By Elia Petzierides
October 2013 in Perth, Western Australia, the father of an eleven-month-old child went to pick up his son from childcare. The staff advised him his child had not been dropped off that day, leaving the father confused as to the whereabouts of his child. Upon returning to his vehicle the father found his son buckled up in his child seat – deceased. A lapse of memory was blamed for the father forgetting to drop off his son at childcare in the morning. The cause of death hyperthermia after the temperature inside the cabin of the vehicle exceeded tolerable limits while the father unknowingly went about his daily activities while leaving the car locked up in the sun.
Yesterday (19 February 2015) in Kynton, Victoria, Australia, a 22-month-old male suffered what is believed to be the same fate. It has been reported that he was discovered deceased, buckled up in his child seat when a female relative went to pick him up from childcare in the afternoon.
Public reaction to these cases is puzzling. Seemingly level-headed people zealously berating a grief-stricken person they have never met for something they know little about. While it is acknowledged a minority of these rare cases are intentional, involve children with a history of neglect and/or parental substance abuse, the majority appear to be caused by a lapse of memory. An essay written by Gene Weingarten aptly titled “Fatal Distraction” – deservedly bestowed with a Pulitzer Prize – methodically, eloquently and heartbreakingly enlightens the reader on this topic. It quotes statistics of 15 to 25 children per year dying in the United States after being forgotten locked in a vehicle.
One commonly repeated question on this topic is “what sort of a person forgets their child in the car?” Weingarten’s answer unsettles those who want to apportion blame on what they believe to be a careless parent.
“The wealthy do, it turns out. And the poor, and the middle class. Parents of all ages and ethnicities do it. Mothers are just as likely to do it as fathers. It happens to the chronically absent-minded and to the fanatically organized, to the college-educated and to the marginally literate. In the last 10 years, it has happened to a dentist. A postal clerk. A social worker. A police officer. An accountant. A soldier. A paralegal. An electrician. A Protestant clergyman. A rabbinical student. A nurse. A construction worker. An assistant principal. It happened to a mental health counselor, a college professor and a pizza chef. It happened to a pediatrician. It happened to a rocket scientist.”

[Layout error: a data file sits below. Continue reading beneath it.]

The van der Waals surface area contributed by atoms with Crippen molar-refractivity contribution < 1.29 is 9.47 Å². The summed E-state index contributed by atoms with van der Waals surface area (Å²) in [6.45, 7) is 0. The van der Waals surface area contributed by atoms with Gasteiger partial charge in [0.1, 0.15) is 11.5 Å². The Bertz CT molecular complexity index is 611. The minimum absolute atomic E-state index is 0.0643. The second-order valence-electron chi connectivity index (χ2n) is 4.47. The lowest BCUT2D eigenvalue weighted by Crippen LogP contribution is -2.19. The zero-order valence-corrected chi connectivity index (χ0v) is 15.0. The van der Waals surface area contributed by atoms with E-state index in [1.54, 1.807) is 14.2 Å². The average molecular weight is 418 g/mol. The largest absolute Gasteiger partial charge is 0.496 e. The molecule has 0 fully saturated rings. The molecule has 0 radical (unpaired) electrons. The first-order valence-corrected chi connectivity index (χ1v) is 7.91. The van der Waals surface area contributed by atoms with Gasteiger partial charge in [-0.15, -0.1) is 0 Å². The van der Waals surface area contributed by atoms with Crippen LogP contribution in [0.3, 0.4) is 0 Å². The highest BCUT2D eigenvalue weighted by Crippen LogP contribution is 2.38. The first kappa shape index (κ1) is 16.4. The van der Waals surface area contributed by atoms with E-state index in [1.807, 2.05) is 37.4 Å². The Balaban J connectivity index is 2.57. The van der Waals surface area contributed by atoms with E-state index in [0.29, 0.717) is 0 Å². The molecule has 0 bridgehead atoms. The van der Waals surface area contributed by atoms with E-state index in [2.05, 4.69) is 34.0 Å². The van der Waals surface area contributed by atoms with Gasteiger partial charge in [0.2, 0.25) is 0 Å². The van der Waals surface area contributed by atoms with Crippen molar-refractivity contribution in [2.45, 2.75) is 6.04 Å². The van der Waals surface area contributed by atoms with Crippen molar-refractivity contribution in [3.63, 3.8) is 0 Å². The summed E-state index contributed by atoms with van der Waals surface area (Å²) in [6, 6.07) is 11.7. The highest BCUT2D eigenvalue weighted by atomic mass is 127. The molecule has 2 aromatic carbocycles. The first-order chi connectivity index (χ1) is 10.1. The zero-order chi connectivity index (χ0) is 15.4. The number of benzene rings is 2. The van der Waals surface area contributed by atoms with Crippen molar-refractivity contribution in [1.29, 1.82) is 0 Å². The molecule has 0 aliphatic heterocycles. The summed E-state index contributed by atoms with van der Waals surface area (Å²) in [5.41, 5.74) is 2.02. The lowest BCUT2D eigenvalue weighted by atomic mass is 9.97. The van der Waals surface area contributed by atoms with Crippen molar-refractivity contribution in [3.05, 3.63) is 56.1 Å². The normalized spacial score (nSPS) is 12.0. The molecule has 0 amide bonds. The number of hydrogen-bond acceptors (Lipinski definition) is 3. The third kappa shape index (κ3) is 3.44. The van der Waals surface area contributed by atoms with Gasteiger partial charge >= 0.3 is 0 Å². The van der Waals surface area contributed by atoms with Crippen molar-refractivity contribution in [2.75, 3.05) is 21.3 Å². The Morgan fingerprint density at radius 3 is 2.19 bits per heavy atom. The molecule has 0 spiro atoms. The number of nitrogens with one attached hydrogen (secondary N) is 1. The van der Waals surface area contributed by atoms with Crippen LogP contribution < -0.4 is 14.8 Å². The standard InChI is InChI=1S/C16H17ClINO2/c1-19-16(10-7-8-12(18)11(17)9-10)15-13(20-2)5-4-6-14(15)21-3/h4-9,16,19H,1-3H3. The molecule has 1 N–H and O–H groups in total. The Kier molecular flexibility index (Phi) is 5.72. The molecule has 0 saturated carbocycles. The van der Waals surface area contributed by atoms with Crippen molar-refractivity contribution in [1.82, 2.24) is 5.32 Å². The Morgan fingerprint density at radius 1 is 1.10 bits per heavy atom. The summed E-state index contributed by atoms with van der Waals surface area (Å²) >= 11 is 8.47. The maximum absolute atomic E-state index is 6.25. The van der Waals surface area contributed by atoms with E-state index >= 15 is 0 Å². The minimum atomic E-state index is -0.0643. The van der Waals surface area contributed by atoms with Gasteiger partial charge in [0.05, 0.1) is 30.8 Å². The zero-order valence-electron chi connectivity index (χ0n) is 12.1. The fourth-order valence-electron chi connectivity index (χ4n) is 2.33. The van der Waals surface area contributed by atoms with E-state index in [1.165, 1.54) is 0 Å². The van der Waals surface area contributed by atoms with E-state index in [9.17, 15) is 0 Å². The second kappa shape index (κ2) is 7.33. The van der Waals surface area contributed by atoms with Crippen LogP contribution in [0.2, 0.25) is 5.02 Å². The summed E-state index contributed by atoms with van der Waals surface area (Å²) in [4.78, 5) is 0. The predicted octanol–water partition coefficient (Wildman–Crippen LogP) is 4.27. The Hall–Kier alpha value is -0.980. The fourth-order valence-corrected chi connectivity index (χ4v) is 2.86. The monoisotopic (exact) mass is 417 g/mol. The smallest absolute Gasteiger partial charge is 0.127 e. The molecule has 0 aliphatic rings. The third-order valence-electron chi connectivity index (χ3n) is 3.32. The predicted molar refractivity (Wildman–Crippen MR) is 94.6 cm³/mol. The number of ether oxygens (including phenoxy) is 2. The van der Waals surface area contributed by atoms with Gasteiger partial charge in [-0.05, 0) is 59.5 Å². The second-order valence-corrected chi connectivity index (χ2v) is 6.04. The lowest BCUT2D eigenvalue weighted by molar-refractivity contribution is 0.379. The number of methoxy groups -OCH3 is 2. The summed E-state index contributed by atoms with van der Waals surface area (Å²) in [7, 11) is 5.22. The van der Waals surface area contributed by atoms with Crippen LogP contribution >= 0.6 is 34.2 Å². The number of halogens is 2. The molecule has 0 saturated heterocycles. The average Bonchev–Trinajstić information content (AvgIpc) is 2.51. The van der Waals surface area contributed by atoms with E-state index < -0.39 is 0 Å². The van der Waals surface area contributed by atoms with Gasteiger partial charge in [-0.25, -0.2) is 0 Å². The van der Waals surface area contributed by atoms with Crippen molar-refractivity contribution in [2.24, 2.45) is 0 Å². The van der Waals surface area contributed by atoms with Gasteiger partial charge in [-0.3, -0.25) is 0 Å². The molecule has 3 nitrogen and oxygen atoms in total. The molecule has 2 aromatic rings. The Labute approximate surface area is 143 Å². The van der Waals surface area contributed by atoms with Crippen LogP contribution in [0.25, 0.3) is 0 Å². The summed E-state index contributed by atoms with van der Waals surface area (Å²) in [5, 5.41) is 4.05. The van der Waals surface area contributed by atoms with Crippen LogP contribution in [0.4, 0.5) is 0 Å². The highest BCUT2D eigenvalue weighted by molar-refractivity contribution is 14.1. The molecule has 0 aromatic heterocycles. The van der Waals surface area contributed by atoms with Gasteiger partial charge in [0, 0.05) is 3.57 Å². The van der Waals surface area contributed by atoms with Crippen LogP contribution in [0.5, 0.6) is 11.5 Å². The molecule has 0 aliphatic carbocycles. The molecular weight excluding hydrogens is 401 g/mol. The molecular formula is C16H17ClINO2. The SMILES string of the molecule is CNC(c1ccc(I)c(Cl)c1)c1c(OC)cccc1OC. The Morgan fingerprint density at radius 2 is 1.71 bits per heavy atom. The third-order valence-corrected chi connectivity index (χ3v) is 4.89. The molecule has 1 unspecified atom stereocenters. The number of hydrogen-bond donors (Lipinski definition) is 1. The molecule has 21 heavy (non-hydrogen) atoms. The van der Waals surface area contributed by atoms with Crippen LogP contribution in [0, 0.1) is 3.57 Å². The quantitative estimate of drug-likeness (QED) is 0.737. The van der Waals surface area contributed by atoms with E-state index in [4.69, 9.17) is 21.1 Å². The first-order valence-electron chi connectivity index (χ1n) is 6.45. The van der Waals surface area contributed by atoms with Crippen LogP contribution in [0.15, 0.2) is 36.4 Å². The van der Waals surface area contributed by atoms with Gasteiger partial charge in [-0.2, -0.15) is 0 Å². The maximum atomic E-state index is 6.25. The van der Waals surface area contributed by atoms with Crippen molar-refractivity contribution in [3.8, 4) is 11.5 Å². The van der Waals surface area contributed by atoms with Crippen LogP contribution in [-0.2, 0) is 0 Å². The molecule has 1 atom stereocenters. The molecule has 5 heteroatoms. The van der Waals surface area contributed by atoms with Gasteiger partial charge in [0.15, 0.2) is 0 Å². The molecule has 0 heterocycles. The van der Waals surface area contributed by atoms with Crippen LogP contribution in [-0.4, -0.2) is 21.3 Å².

So why have all of these people forgotten their child locked in the car with fatal consequences? Weingarten interviewed a professor of molecular physiology who lamented that our memory “is not flawless” and makes readers uneasy with his assertion “if you’re capable of forgetting your cellphone, you are potentially capable of forgetting your child.”
With this in mind, the repetition of warnings to “never leave a child in a car, no exceptions no excuses” and calls for tougher sentencing in response to these tragedies of memory lapses are inappropriate and ignorant of the root cause.
Current strategies for preventing reoccurrence involve the use of memory triggers. These range from simple methods such as placing an item required – a bag or phone – on the floor of the back seat near the child to prompt opening of the back door and visualisation of the child. A more creative technique involves placing a large teddy bear in the child seat when it is unoccupied, then moving the teddy bear to the front passenger seat to serve as a visual trigger when the child is in the child seat. More strategies can be found here.
The fallibility of the human mind can at times result in grave consequences. The willingness of others to speedily blame grief-stricken parents no doubt causes further unnecessary grief and emotional turmoil. Before deciding to point the finger of blame, take the time to read the entirety of Weingarten’s prize-winning essay and see if he manages to enlighten you as he did me. For if we do not progress beyond blame, we will never embrace prevention.
See our other article on this topic.
The author Elia Petzierides is a Victorian based Advanced Life Support Paramedic and a Registered Nurse with a Graduate Diploma in Advanced Clinical Nursing.
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7 thoughts on ““Buckled up and forgotten””
There needs to be a better system for checking children in and out of centres. If they are not there by a certain time the centre should contact the parents or the parents ring in. When my daughter was in childcare I always thought the system was so casual. Also no ID required to be presented by those picking up the child.
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ID should be presented.
My daughter has just started nursary and you have to have the parsword to beable to pick her up. Also i have to tell them that they are going to pick her up or they will not let them into the nursary.
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unfortunately happens a lot more often than we are willing to believe, as demonstrated by this survey by safekids (http://www.safekids.org/press-release/new-study-14-parents-say-they-have-left-child-alone-inside-parked-vehicle-despite). As claimed by many psychologists and psychiatrists, we have to accept that can happen to anyone and protect our children from any kind of potential danger. It ‘a duty to all the parents, and a right of all children
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Those strategies are great – so simple, yet so practical! I often leave my car keys next to something I need to remember to take when I go out, but would never have thought of using that tactic for this purpose, and the teddy idea is great too
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